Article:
Te Huinga Reo Selby-Rickit has come such a long way from the girl too scared to utter a word to her netball team-mates.

At 14, when she was the youngest in the New Zealand under 21 team by a handful of years, she barely said a word – on or off court. But it wasn’t simply shyness.

“My English was so terrible that I wasn’t confident speaking it,” says Selby-Rickit. Growing up in the Māori community of Ōtaki, on the Kapiti Coast, she only spoke te reo Māori and thought that everyone spoke it.

Now, at 29, fluent in both languages, she’s had to find another voice.

As the new co-captain of the Southern Steel, it’s part of Selby-Rickit’s job to constantly talk to the defenders around her. But she admits the words haven’t easily rolled off her tongue.

“That’s the biggest challenge for me,” says the former Silver Fern, known by team-mates as ‘Hu’.

“I’ve hardly ever spoken on court. For me, it’s always been about keeping my mind focused on the game.

“But now I’m having to take on the leadership at my end of the court, especially with all the younger girls around me. So it’s about getting the balance right – talking to them, making sure everyone is comfortable in their jobs, but still concentrating on my job.”

Selby-Rickit, who’s among the leaders for rebounds in this season’s ANZ Premiership, hasn’t yet mastered the balancing act.

“Sometimes I’m talking to someone on my team, and the ball flies straight past my head,” she says. “I get so annoyed with myself.

“At goal keep, you stand there for a few minutes thinking ‘How did I let that happen?’ And then it happens again. But it’s a part of my game that is getting better.”

The great influencers

Selby-Rickit is now the oldest head in the Steel, the national champions for the last two years, and one of the most experienced – with 145 games at the premier tier of New Zealand domestic netball. She’s one of the rare players still in the league who’s been around since the ANZ Championship began in 2008.

She shares the captaincy role with midcourter Gina Crampton – the two players taking on the job so ably filled by Wendy Frew for the last five seasons.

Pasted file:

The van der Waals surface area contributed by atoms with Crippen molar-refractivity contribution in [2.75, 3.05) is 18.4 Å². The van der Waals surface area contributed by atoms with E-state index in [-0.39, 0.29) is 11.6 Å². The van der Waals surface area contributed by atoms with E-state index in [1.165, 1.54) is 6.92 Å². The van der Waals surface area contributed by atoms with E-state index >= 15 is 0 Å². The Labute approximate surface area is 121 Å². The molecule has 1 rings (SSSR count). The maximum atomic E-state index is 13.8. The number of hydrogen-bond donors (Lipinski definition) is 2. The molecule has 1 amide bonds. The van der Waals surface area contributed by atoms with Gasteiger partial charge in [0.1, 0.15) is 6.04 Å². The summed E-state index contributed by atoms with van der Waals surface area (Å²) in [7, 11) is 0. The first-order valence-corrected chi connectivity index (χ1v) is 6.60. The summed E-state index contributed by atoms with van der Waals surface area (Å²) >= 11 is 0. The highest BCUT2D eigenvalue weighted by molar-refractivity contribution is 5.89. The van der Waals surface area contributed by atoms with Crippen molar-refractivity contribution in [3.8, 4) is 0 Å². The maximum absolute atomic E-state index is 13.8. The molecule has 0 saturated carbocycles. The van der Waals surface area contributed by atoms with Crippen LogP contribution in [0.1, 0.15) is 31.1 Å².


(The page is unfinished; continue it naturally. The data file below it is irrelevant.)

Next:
“It’s a strange role that I’ve never had to do before,” Selby-Rickit says. “Because I started so young, I’ve always had people leading me. I’ve always been trying to soak so much in.”

Selby-Rickit moved to Invercargill as a 16-year-old, her promise recognised by renowned southern coach Robyn Broughton. She was mature for her age, possessed a canny ability to read play, and she was tall – inheriting her 1.84m height from her All Black lock father, Hud Rickit.

A part of the very first Steel side in 2008, Selby-Rickit followed Broughton to the Central Pulse in 2012 where she played four seasons, before returning to the Steel.  

Over the years, she’s been influenced by some of the great circle defenders in the modern game.

“When I first got on court for the Steel, I was playing with Leana de Bruin, and she’s a big talker. I almost didn’t have to think for myself; I always knew where she was,” she says.

“Then I played with Katrina Grant [now Rore] at the Pulse. She and I hardly spoke on court, we just moved at the same time. That was awesome.

“When I came back to the Steel and played with Jane Watson, she’s a big talker but she’s also moving all the time. They are all so different, but I learned so much from them all.”

As a defender, Selby-Rickit sees her job winning as much ball as she can, for her sister, Te Paea. Photo: Michael Bradley Photography.

But it was Frew, at wing defence, who probably had the biggest impact on Selby-Rickit.

“As our captain she did a lot of things we didn’t even realise she was doing. Nothing was ever an issue with her. I want to pick up more of her organisational skills and the way she treats people around her,” Selby-Rickit says.

She also wishes she’d learned to cook like Frew – who was famous for whipping up a chicken pie or a batch of biscuits for her team-mates.

When the teenaged Selby-Rickit first moved to Invercargill, she lived with Frew’s parents for two years, then Frew’s younger sister for a year, before moving in with Frew and her husband Trent.